United States District Court, D. Kansas
MEMORANDUM AND ORDER
W. LUNGSTRUM U.S. DISTRICT JUDGE.
matter is a petition for habeas corpus filed under 28 U.S.C.
§ 2241 by a prisoner in federal custody. Petitioner,
proceeding pro se, seeks the expungement of a prison
disciplinary conviction and the return of good time credits.
time relevant to this petition, petitioner was incarcerated
in the United States Penitentiary, Leavenworth, Kansas.
October 31, 2018, an officer conducting a search of the cell
occupied by petitioner and another prisoner discovered a
brown substance attached to the cell trash can. The officer
delivered the material to Lieutenant A. Privett, who tested
it using NIK Kit A and NIK Kit U. The testing confirmed the
substance was an amphetamine. The results were documented in
photos and an incident report, but action on the report was
suspended pending the referral of the case to the FBI for
declined prosecution, and the incident report was released
for administrative action on November 8, 2018. The incident
report was reissued and investigated by staff on November 14,
2018. During the investigation, petitioner was advised of his
rights and declined to make a statement.
incident report was referred to the Unit Discipline Committee
(UDC). On November 19, 2018, Warden English granted an
extension of time for the completion of the disciplinary
process due to an administrative error. Petitioner appeared
before the UDC on the same day but gave no statement. Due to
the severity of the charge, the UDC referred the matter to
the Discipline Hearing Officer (DHO).
same day, petitioner received a notice of hearing and a
written explanation of his rights at the hearing. He signed
both documents and noted that he did not want to call
witnesses or to have a staff representative.
November 28, 2018, the DHO conducted the hearing. She
reviewed petitioner's due process rights with him and
noted that he did not wish to have a staff representative and
did not want to present witnesses or documentary evidence.
The DHO took notice that the UDC process was not conducted
within the usual five-day period but noted that the Warden
had approved an extension. Petitioner appeared at the hearing
and stated, “I just moved in the cell the day before. I
didn't know it was in there. I don't know what
amphetamines are.” The DHO considered the incident
report, the memorandum explaining the testing conducted by
Lieutenant Privett, the photos taken during the testing,
petitioner's silence during the investigation and before
the UDC, and his statement at the hearing. Based on the
evidence, she found that petitioner had committed the
prohibited act. The DHO imposed the loss of 41 days of Good
Conduct Time and restrictions of 90 days on commissary,
e-mail, and visitation. The DHO advised petitioner of her
findings and how to appeal. On December 19, 2019, petitioner
received a written report setting out the decision of the
petition filed under § 2241 generally is “an
attack by a person in custody upon the legality of that
custody, and … the traditional function of the writ is
to secure release from illegal custody.” McIntosh
v. U.S. Parole Comm'n, 115 F.3d 809, 811
(10th Cir. 1997)(quoting Preiser v.
Rodriguez, 411 U.S. 475, 484 (1973)). “A petition
under 28 U.S.C. § 2241 attacks the execution of a
sentence rather than its validity and must be filed in the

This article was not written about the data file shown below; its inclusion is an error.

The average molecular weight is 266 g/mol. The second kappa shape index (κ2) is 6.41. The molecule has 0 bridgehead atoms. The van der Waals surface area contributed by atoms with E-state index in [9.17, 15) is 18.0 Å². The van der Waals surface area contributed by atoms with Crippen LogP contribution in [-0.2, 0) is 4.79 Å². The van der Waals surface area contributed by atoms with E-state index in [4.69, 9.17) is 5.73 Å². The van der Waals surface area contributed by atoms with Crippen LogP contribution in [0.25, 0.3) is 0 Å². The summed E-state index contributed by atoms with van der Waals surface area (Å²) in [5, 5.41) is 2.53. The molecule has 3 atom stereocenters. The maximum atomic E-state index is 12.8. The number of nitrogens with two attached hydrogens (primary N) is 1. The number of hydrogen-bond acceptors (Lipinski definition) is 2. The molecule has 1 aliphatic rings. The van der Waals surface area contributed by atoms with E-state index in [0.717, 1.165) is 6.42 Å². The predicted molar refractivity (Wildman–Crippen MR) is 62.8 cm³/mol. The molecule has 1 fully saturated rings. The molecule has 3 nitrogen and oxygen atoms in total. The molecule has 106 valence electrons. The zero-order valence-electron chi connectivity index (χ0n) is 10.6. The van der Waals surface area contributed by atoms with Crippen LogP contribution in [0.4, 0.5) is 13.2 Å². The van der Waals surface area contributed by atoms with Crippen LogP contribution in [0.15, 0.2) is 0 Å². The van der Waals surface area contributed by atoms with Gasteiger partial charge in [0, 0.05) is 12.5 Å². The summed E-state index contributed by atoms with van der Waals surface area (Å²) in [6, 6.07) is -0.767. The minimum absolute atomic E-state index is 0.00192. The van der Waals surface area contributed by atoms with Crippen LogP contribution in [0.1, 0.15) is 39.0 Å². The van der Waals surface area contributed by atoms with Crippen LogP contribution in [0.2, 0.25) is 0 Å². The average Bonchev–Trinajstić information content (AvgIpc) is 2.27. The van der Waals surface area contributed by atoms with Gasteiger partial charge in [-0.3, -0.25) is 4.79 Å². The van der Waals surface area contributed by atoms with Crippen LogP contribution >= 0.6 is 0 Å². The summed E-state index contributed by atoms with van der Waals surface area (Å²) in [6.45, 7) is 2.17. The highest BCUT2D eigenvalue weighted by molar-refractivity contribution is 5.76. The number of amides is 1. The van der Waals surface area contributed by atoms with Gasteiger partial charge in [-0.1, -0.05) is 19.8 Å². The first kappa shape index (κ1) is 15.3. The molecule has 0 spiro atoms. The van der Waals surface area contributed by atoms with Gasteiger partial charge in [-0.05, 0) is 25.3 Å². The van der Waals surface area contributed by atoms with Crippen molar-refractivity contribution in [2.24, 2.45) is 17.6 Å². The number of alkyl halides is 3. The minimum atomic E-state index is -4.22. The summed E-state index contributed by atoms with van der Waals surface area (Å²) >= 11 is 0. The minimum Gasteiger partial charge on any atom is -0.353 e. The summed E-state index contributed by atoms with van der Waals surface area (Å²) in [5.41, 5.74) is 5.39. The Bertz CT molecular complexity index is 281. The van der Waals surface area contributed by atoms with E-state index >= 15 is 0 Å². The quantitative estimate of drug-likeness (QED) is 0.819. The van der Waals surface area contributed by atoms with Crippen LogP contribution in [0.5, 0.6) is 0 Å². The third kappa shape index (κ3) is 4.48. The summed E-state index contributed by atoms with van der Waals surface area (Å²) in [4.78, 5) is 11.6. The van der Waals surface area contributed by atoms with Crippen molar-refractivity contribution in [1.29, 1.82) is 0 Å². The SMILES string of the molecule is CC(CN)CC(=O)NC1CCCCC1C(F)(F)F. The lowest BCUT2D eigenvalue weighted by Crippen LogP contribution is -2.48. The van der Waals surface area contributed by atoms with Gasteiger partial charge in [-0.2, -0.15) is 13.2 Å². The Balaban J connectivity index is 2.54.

district where the prisoner is confined.” Bradshaw
v. Story, 86 F.3d 164, 166 (10th Cir. 1996).
The Tenth Circuit has recognized that an “action
challenging prison disciplinary proceedings, such as the
deprivation of good-time credits, is not challenging prison
conditions, it is challenging an action affecting
the fact or duration of the petitioner's custody.”
McIntosh, 115 F.3d at 812.
must be afforded due process in institutional disciplinary
proceedings. However, “[p]rison disciplinary
proceedings are not part of a criminal prosecution, and the
full panoply of rights due a defendant in such proceedings
does not apply.” Wolff v. McDonnell, 418 U.S.
539, 556 (1974). In a prison disciplinary proceeding, due
process requires that a prisoner receive “(1) advance
written notice of the disciplinary charges; (2) an
opportunity, when consistent with institutional safety and
correctional goals, to call witnesses and present documentary
evidence in his defense; and (3) a written statement by the
factfinder of the evidence relied on and the reasons for the
disciplinary action.” Superintendent, Mass. Corr.
Inst., Walpole v. Hill, 472 U.S. 445, 454 (1985).
Disciplinary action must be supported by “some
evidence” in the record. Id. at 455. This
evidentiary standard “does not require examination of
the entire record, independent assessment of the credibility
of witnesses, or weighing of the evidence.”
Id. Instead, the federal habeas court must consider
“whether there is any evidence in the record that could
support the conclusion reached by the disciplinary
board.” Id. at 455-56.
petitioner received written notice of the disciplinary
charges, had an opportunity to present a defense, and
received both an oral explanation and a written statement of
decision and the reasons supporting it. Next, the record
contains some evidence supporting the decision of the DHO, as
it includes the incident report, the positive drug test
results developed by staff, and photographs of the substance
found in petitioner's cell. This satisfies the due
process requirements established in Wolff and
petitioner's claim that the UDC proceeding was improperly
delayed, he has not made any argument that the approximately
ten days that elapsed between the release of the incident for
administrative processing on November 8, 2018, and the UDC
hearing on November 19, 2018, prejudiced to his ability to
defend himself. While a five-day deadline ordinarily applies
to the processing of an incident report, the Warden approved